Disclosure of Invention

We disclose an apparatus and method for producing electrons via photoemission using relatively low energy (blue- violet) photons available from inexpensive light sources such as laser diodes, without applying chemically reactive materials such as Cs or Ba to the emission surface.

In particular we have used a laser diode producing wavelengths near 405 nm. Such lasers are physically small, easy to operate, and are available commercially at low cost with optical output power up to about 1 Watt. Brief Description of Drawings

Figure 1 illustrates the integrated emission intensity in the emission spectra of one polycrystalline diamond film as a function of 405nm laser power.

Figure 2 illustrates an energy distribution of the electrons emitted from diamond using 405nm light.

Best Mode for Carrying Out the Invention

Here we disclose an apparatus and method for producing electrons via photoemission using relatively low energy (blue- violet) photons available from inexpensive light sources such as laser diodes, without applying chemically reactive materials such as Cs or Ba to the emission surface. In particular we have used a laser diode producing wavelengths near 405 nm. Such lasers are physically small, easy to operate, and are available commercially at low cost with optical output power up to about 1 Watt.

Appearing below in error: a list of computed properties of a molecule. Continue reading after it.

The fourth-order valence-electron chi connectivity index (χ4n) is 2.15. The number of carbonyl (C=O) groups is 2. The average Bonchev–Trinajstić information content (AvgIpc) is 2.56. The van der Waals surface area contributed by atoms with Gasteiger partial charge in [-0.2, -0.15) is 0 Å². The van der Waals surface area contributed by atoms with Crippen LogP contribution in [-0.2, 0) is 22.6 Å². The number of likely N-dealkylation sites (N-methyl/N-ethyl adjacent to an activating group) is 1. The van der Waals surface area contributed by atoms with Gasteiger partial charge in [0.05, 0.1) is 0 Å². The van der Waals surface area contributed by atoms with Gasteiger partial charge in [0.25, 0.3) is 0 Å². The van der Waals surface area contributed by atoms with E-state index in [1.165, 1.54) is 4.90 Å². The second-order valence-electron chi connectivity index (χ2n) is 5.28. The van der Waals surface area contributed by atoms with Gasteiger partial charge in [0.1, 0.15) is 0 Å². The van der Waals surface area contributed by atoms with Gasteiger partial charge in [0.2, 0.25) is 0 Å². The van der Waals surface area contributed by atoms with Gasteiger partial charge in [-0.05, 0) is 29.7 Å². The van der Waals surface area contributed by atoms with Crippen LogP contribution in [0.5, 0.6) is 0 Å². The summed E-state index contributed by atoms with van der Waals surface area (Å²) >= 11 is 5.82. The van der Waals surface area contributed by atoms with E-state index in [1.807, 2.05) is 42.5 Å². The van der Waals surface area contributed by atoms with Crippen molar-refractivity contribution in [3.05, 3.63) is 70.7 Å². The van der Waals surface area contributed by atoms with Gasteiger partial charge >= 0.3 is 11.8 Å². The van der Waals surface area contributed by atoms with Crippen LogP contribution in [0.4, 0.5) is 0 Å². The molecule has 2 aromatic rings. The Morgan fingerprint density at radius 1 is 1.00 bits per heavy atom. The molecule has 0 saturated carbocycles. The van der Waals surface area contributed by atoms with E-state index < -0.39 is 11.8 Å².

This invention concerns an apparatus and method to produce vacuum electrons.

The vacuum electrons are produced via photoemission, to provide emission from a specific area and time corresponding to the location and time of the illumination intensity, and to allow a rapid change in the emission current and/or the emission location.

The vacuum electrons are produced using readily available light sources with high power and low cost, especially sources that might be easily packaged with the photoemitter and which can be used to produce time- or location-modulated intensity.

The method and apparatus use light wavelengths which are transmitted by common optical materials such as BK7 glass and some polymers, from a chemically stable (not chemically reactive) surface, and with a narrow range of energy.

This invention produces vacuum electrons from a solid, inert surface thermally, mechanically, and chemically compatible with micro-fabricated electrodes and structures made from metallic, semiconducting, or dielectric materials. Such structures can be used to shape the emitting area, and/or control the current, energy, and trajectory of the emitted electrons. This invention produces vacuum electrons by illuminating from the side opposite the emitting surface, such that the light source and focusing elements can be placed close to the electron emitting surface without blocking or deflecting the emitted electrons.

This invention has many applications, including scanning electron microscopes and electron beam patterning machines.

Example 1